Le Landeron has an area, as of 2009[update], of 10.3 square kilometers (4.0 sq mi). Of this area, 4.07 km2 (1.57 sq mi) or 39.5% is used for agricultural purposes, while 4.46 km2 (1.72 sq mi) or 43.3% is forested. Of the rest of the land, 1.56 km2 (0.60 sq mi) or 15.1% is settled (buildings or roads), 0.12 km2 (30 acres) or 1.2% is either rivers or lakes and 0.05 km2 (12 acres) or 0.5% is unproductive land.
Of the built up area, housing and buildings made up 7.3% and transportation infrastructure made up 4.7%. while parks, green belts and sports fields made up 2.0%. Out of the forested land, 41.4% of the total land area is heavily forested and 1.8% is covered with orchards or small clusters of trees. Of the agricultural land, 18.5% is used for growing crops and 13.0% is pastures, while 8.0% is used for orchards or vine crops. All the water in the municipality is flowing water.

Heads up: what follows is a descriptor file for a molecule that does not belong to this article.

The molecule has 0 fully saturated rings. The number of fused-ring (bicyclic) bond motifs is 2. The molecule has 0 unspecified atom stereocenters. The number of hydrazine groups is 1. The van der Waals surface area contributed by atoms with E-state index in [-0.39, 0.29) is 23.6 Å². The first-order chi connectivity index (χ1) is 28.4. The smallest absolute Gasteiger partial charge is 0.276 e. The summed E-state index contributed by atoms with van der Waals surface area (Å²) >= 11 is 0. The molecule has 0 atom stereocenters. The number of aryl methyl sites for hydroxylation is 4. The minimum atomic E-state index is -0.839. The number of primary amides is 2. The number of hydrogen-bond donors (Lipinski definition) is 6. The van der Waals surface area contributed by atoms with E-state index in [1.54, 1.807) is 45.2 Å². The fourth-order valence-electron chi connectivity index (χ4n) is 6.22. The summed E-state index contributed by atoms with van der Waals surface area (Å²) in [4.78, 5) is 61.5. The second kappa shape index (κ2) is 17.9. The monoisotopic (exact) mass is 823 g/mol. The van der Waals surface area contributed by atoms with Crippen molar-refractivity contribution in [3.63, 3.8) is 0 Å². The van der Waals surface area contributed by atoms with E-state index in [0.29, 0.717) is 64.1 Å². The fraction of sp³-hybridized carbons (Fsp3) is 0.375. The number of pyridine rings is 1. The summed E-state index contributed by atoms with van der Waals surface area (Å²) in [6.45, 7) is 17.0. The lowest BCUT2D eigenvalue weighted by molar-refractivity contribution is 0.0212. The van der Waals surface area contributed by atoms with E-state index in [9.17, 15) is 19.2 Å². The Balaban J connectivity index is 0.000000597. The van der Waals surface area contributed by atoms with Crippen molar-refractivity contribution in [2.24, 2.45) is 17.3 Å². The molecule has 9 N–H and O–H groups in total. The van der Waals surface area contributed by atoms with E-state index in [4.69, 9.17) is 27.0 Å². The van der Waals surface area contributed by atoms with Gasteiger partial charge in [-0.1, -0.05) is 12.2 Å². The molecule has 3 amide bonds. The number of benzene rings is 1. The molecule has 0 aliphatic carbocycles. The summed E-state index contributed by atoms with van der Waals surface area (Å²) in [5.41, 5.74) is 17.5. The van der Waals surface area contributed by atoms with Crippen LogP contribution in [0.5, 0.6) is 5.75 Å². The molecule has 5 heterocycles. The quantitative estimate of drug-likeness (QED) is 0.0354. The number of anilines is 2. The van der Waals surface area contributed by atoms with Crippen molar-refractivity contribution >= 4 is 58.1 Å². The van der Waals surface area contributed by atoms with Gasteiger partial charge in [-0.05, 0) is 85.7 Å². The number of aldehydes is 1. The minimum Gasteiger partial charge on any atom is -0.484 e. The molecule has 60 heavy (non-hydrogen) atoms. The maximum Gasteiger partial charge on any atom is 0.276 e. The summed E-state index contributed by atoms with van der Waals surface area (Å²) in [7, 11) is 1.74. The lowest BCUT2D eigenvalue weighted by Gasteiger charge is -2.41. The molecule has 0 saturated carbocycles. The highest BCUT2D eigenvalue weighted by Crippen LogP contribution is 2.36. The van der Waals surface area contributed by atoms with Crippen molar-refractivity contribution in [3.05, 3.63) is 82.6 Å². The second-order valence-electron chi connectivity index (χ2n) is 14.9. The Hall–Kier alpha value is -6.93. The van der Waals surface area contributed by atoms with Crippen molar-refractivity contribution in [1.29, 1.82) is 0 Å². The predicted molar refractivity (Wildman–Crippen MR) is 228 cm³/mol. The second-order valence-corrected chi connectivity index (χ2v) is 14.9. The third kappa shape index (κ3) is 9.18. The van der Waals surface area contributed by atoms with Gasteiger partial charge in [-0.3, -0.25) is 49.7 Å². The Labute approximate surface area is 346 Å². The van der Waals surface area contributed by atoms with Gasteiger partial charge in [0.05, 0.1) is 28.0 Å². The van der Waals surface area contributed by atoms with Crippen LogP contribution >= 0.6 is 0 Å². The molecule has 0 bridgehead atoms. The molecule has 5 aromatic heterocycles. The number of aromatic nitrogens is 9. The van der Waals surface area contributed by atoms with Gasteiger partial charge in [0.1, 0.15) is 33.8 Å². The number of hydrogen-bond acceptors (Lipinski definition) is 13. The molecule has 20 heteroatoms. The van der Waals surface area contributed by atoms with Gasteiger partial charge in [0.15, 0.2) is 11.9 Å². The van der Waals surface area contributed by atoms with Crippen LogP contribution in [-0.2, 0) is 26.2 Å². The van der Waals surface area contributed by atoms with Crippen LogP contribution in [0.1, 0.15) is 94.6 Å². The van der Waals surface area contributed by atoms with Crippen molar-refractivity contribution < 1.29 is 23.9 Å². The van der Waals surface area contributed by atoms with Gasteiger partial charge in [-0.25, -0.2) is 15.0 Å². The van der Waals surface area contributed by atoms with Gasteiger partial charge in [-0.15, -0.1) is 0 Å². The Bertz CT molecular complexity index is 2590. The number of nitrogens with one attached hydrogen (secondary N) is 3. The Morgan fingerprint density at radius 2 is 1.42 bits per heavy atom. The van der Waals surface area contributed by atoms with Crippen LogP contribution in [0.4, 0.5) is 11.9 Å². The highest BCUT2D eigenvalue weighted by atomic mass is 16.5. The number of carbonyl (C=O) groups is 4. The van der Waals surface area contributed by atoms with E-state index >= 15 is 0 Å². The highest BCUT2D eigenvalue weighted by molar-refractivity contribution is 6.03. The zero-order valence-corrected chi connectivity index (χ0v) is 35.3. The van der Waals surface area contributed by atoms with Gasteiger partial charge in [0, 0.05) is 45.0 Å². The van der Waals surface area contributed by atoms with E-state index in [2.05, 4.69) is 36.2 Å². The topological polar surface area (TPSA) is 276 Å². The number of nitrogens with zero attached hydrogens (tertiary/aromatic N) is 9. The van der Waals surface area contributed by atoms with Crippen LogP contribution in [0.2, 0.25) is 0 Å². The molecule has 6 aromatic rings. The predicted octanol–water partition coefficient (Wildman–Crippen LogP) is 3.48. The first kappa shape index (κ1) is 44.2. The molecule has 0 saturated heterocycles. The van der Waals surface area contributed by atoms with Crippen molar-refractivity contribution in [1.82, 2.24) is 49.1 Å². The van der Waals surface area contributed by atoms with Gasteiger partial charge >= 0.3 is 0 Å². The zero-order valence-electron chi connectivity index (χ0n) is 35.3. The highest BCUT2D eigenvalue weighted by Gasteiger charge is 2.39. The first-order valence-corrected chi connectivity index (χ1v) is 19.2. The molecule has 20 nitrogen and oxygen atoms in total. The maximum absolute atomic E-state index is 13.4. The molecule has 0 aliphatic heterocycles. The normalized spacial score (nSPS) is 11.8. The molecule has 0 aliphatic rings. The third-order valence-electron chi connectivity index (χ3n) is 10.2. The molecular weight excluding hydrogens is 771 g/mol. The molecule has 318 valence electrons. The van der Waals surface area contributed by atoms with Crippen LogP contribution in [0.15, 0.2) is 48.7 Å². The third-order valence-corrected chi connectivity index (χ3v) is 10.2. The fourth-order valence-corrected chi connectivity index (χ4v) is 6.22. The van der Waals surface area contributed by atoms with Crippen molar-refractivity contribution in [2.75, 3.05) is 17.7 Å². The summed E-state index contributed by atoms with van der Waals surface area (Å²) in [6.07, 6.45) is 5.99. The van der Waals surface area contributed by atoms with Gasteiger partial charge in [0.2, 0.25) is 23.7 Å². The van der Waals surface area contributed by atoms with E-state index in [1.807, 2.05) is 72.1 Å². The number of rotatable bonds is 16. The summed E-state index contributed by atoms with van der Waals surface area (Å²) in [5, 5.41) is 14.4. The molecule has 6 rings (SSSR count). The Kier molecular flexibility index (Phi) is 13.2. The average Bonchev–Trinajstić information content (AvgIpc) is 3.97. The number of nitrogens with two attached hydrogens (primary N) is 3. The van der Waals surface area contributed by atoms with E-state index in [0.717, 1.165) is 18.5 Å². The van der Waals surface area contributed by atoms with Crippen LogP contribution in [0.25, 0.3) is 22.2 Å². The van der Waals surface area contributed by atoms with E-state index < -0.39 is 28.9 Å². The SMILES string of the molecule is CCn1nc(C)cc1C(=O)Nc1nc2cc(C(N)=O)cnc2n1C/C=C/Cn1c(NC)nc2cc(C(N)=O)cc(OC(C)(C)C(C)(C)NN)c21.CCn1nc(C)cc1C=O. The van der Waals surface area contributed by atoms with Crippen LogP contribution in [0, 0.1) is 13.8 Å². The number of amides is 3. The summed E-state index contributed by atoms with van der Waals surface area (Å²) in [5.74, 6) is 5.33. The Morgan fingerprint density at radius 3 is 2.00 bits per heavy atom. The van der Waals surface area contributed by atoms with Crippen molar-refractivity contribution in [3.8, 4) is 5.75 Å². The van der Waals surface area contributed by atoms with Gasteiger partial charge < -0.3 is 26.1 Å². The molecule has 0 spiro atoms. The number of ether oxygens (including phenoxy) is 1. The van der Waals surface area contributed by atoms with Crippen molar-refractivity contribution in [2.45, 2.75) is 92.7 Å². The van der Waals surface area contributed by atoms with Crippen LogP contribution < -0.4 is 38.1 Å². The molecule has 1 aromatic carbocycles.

The municipality is located in the Neuchâtel district, on a rocky moraine island in the middle of the swampy Thielle valley near Lake Biel. The largely French-speaking town lies at Switzerland's language border with the German-speaking canton of Bern.
Coat of arms
Le Landeron has a population (as of December 2017[update]) of 4,647. As of 2008[update], 17.7% of the population are resident foreign nationals. Over the last 10 years (2000–2010) the population has changed at a rate of 3.8%. It has changed at a rate of 1.3% due to migration and at a rate of 3.4% due to births and deaths.
Most of the population (as of 2000[update]) speaks French (3,587 or 84.9%) as their first language, German is the second most common (328 or 7.8%) and Italian is the third (91 or 2.2%). There is 1 person who speaks Romansh.